It all comes down to charging the agreed per word rate as usual, plus the hourly rate for the number of hours more taken to finish the job. For example, if you have agreed on let's say 100$ for the job which under normal circumstances should have taken you 10 hours, but it actually takes you 15 hours (with an hourly rate of $25), then take the initial $100 and add to it 5 hours @ $25. Comes down to:
$100 + (5 * $25)
$100 + $125
$225

I think this would do as it's not overly complicated and the client can appreciate the fact that it takes you more time to work on this, as you charge an hourly rate for the part of the job that is unreasonable.

Best of luck!


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Textklick  Identity Verified
Local time: 11:31
German to English
+ ...
Any surcharge manifests itself in higher turnover Jul 6, 2006

Klaus Herrmann wrote:

Most of us will have encountered sub-standard source text, often translated into English by non-native speakers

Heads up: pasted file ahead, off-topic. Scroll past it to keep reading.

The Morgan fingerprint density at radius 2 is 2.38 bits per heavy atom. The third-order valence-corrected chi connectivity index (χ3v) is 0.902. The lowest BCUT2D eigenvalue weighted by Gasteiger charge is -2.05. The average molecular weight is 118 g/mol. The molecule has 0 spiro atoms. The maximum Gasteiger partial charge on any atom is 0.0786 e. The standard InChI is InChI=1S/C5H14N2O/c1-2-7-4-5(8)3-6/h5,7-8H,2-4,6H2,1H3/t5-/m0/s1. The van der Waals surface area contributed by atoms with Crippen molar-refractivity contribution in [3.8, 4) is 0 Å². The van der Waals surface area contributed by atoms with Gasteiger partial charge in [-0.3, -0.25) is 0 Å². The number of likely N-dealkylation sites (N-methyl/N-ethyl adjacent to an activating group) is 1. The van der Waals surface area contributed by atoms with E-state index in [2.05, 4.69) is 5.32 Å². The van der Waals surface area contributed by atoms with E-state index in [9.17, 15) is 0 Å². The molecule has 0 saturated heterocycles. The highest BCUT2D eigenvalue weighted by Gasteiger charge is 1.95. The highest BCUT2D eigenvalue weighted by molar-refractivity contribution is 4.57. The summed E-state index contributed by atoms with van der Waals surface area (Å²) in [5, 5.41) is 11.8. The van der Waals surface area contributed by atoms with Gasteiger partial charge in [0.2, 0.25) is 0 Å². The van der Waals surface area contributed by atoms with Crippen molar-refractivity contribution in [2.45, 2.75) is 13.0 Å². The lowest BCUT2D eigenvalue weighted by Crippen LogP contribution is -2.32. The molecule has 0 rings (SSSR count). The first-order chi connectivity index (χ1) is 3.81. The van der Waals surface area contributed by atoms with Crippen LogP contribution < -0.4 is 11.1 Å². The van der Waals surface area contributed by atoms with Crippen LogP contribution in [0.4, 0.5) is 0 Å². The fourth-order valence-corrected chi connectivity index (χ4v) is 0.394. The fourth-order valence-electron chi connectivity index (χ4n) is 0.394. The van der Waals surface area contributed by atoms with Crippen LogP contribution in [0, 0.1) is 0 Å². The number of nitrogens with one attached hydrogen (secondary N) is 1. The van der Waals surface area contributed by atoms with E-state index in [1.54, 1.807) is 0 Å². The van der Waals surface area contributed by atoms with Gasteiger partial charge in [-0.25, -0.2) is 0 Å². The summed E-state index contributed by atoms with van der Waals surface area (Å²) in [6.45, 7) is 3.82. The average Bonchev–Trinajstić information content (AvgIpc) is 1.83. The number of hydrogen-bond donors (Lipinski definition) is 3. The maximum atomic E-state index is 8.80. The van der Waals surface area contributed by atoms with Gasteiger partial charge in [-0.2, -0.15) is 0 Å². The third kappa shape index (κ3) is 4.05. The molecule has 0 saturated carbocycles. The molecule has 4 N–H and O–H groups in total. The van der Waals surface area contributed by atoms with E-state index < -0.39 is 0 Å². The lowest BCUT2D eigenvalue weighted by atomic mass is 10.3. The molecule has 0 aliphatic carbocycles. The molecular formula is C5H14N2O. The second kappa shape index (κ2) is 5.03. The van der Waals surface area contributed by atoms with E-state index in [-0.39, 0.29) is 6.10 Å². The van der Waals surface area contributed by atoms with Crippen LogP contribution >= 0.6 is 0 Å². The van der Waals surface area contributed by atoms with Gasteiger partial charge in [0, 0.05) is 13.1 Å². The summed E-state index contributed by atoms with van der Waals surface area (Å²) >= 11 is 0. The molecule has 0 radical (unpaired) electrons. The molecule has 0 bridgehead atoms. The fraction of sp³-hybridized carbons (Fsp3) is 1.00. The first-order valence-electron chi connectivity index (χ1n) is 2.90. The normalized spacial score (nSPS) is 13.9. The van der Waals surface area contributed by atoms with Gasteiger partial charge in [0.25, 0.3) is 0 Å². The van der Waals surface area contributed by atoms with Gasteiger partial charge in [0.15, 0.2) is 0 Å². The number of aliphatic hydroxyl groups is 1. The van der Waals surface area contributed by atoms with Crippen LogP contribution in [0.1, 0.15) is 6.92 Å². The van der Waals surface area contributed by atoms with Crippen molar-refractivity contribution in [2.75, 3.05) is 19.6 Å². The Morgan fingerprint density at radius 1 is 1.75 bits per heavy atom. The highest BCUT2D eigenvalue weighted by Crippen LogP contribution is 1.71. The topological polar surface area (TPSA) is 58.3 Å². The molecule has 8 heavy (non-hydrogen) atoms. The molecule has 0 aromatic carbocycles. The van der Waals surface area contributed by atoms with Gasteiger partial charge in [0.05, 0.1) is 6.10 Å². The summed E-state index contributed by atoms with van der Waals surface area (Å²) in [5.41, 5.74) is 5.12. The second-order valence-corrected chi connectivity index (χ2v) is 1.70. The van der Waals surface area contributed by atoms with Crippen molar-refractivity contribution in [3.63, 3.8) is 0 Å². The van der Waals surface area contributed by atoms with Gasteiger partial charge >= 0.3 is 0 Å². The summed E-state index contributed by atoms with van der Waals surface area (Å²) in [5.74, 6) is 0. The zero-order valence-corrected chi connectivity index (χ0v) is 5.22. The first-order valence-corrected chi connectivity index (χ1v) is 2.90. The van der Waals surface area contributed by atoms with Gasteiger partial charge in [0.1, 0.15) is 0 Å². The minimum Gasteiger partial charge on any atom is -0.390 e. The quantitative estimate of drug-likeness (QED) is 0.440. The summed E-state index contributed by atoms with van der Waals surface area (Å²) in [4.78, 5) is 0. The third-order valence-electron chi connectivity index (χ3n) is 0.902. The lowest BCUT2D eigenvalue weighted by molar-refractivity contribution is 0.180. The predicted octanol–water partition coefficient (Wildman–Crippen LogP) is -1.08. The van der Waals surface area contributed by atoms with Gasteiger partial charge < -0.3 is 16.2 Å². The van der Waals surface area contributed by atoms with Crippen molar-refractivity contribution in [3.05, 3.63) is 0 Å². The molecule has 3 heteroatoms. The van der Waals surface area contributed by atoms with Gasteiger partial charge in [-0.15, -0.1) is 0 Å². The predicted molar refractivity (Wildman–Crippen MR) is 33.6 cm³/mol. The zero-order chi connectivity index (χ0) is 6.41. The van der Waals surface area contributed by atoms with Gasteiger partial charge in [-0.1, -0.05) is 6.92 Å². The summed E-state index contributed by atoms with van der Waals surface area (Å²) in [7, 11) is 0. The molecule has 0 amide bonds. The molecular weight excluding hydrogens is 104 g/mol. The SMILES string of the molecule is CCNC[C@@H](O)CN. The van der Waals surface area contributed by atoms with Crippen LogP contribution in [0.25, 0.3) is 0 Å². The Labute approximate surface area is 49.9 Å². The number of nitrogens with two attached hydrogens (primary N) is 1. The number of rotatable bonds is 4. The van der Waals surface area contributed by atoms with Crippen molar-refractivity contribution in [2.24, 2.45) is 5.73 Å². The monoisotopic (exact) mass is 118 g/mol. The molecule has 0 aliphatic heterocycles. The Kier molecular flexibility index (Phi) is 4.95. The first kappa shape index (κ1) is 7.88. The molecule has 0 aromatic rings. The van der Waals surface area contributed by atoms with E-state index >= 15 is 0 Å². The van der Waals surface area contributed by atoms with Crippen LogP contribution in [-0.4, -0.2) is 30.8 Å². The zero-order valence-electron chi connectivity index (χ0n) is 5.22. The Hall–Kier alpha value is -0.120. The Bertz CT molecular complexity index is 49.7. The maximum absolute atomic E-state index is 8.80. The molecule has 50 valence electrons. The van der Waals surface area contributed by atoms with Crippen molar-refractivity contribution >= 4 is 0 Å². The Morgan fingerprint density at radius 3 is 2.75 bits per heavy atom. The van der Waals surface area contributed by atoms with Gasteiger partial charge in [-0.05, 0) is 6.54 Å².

My hyper-polite standard adage is "Die zu bearbeitenden Texte müssen mir vor Auftragsannahme zur Ansicht vorliegen.", rendered slightly differently in EN as: "These rates are subject to sight of material".

If the source is junk, I won't touch it with a barge pole. Life's too short and my poor little mouse is too tender to be hurled against the wall in violent frustration.

I find that any 'surcharge' for pointing out the occasional typo and obvious error in the source text is paid by my getting more work from the customer.

The only surcharge I apply is the one that you so kindly recommended to me while 'powing the wow' in Berlin (PDFs) and boy, does it make life easier.

Cheers
Chris



[Edited at 2006-07-06 09:38]


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tectranslate ITS GmbH
Local time: 12:31
German
+ ...
Some clients deserve it Jul 6, 2006

Klaus Herrmann wrote:

Are you charging a surcharge, and if so, by time or as a pecentage on top of the word rate?